CLOSE
Original image
iStock

Why Does Snow Squeak When You Step On It?

Original image
iStock

With Winter Storm Jonas expected to dump tons of snow on a large swath of the East Coast over the next few days, you might be trying to figure out if you have enough bread, milk, and eggs (and booze!) at home to get through the weekend. We’re also pondering another important question—why is snow, which is so quiet when it’s falling out of the sky, so loud on the ground, squeaking, creaking, and crunching under our boots? (If you’re not from a snowy part of the country, you can hear what we’re talking about in the video below).

Snow is made up of ice crystals. While ice is a solid, it actually has a thin (as in, a few nanometers) quasi-liquid layer (QLL) on its surface. Michael Faraday, better known for his work on magnetism and electrochemistry, first suggested this idea in the 1850s. While scientists have confirmed it since then, the origins and many of the characteristics of the QLL are unclear.

One thing we do know, though, is that the thickness of the QLL depends on temperature. When snow is warmer, the QLL around all those ice crystals is softer. When you step on the snow, the National Snow and Ice Data Center explains, you compress the crystals, but the liquid allows them to quietly slide past each other. When snow is colder and the QLL is stronger, there’s more friction between the crystals, and they don’t slide so easily. When you step on colder snow, the crystals rub against each other and also break, making that familiar squeaking sound.

Around 14 degrees Fahrenheit seems to the dividing line between squeaky and non-squeaky snow. Temperatures in the region getting hit by Jonas will be well above that through the weekend, so we’re probably in for a quiet storm.

Original image
iStock
arrow
Big Questions
What Is the Difference Between Generic and Name Brand Ibuprofen?
Original image
iStock

What is the difference between generic ibuprofen vs. name brands?

Yali Friedman:

I just published a paper that answers this question: Are Generic Drugs Less Safe than their Branded Equivalents?

Here’s the tl;dr version:

Generic drugs are versions of drugs made by companies other than the company which originally developed the drug.

To gain FDA approval, a generic drug must:

  • Contain the same active ingredients as the innovator drug (inactive ingredients may vary)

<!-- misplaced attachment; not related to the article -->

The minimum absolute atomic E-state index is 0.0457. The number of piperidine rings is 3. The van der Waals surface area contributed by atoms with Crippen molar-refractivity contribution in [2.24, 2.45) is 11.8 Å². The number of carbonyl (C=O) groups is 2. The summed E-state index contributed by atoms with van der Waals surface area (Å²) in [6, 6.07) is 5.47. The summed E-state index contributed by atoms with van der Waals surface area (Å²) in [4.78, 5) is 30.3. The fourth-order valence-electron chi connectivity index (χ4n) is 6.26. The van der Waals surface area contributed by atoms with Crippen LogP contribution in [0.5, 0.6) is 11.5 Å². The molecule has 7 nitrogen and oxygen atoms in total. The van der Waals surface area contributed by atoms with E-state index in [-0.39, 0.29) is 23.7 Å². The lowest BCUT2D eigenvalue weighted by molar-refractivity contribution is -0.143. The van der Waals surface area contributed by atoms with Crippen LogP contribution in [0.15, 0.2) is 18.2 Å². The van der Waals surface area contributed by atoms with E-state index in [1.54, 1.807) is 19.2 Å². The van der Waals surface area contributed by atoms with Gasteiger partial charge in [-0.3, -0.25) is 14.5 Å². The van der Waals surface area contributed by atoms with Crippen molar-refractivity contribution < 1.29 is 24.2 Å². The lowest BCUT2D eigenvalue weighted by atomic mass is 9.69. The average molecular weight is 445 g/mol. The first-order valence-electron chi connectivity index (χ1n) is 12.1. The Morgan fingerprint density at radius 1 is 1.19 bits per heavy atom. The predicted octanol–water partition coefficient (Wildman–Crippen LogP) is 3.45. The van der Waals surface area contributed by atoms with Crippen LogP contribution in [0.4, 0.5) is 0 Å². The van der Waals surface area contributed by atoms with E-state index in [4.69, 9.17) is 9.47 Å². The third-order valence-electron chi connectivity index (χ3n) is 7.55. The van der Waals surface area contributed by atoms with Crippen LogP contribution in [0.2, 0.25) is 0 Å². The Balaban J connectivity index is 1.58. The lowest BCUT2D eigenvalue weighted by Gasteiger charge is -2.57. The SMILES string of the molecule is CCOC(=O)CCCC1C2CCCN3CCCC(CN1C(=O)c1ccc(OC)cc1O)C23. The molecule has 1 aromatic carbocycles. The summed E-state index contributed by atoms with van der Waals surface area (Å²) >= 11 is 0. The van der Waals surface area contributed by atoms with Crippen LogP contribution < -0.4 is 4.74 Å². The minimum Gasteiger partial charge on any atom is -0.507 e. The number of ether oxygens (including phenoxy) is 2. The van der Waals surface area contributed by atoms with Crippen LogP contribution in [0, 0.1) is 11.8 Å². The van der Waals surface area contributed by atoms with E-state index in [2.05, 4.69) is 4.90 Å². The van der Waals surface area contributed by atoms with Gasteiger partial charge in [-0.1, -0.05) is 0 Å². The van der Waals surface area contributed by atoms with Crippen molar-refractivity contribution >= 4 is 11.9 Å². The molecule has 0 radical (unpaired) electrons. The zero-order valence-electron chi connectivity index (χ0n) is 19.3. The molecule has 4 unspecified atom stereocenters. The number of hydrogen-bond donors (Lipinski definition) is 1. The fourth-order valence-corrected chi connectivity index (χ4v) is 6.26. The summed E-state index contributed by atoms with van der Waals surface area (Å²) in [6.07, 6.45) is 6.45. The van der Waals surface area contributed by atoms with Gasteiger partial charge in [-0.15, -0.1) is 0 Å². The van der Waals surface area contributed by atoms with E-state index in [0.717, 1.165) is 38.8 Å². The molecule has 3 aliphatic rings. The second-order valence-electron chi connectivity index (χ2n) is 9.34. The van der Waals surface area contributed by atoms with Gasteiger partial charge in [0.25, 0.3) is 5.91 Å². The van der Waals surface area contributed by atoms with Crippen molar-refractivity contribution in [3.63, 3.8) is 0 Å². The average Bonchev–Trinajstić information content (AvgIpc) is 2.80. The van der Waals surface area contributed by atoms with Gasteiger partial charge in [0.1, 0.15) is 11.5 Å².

• Be identical in strength, dosage form, and route of administration
  • Have the same use indications
  • Be bioequivalent
  • Meet the same batch requirements for identity, strength, purity, and quality
  • Be manufactured under the same strict standards of FDA's good manufacturing practice regulations required for innovator products

I hope you found this answer useful. Feel free to reach out at www.thinkbiotech.com. For more on generic drugs, you can see our resources and whitepapers at Pharmaceutical strategic guidance and whitepapers

This post originally appeared on Quora. Click here to view.

Original image
iStock
arrow
Big Questions
Do Cats Fart?
Original image
iStock

Certain philosophical questions can invade even the most disciplined of minds. Do aliens exist? Can a soul ever be measured? Do cats fart?

While the latter may not have weighed heavily on some of history’s great brains, it’s certainly no less deserving of an answer. And in contrast to existential queries, there’s a pretty definitive response: Yes, they do. We just don’t really hear it.

According to veterinarians who have realized their job sometimes involves answering inane questions about animals passing gas, cats have all the biological hardware necessary for a fart: a gastrointestinal system and an anus. When excess air builds up as a result of gulping breaths or gut bacteria, a pungent cloud will be released from their rear ends. Smell a kitten’s butt sometime and you’ll walk away convinced that cats fart.

The discretion, or lack of audible farts, is probably due to the fact that cats don’t gulp their food like dogs do, leading to less air accumulating in their digestive tract.

So, yes, cats do fart. But they do it with the same grace and stealth they use to approach everything else. Think about that the next time you blame the dog.

Have you got a Big Question you'd like us to answer? If so, let us know by emailing us at bigquestions@mentalfloss.com.

SECTIONS

arrow
LIVE SMARTER
More from mental floss studios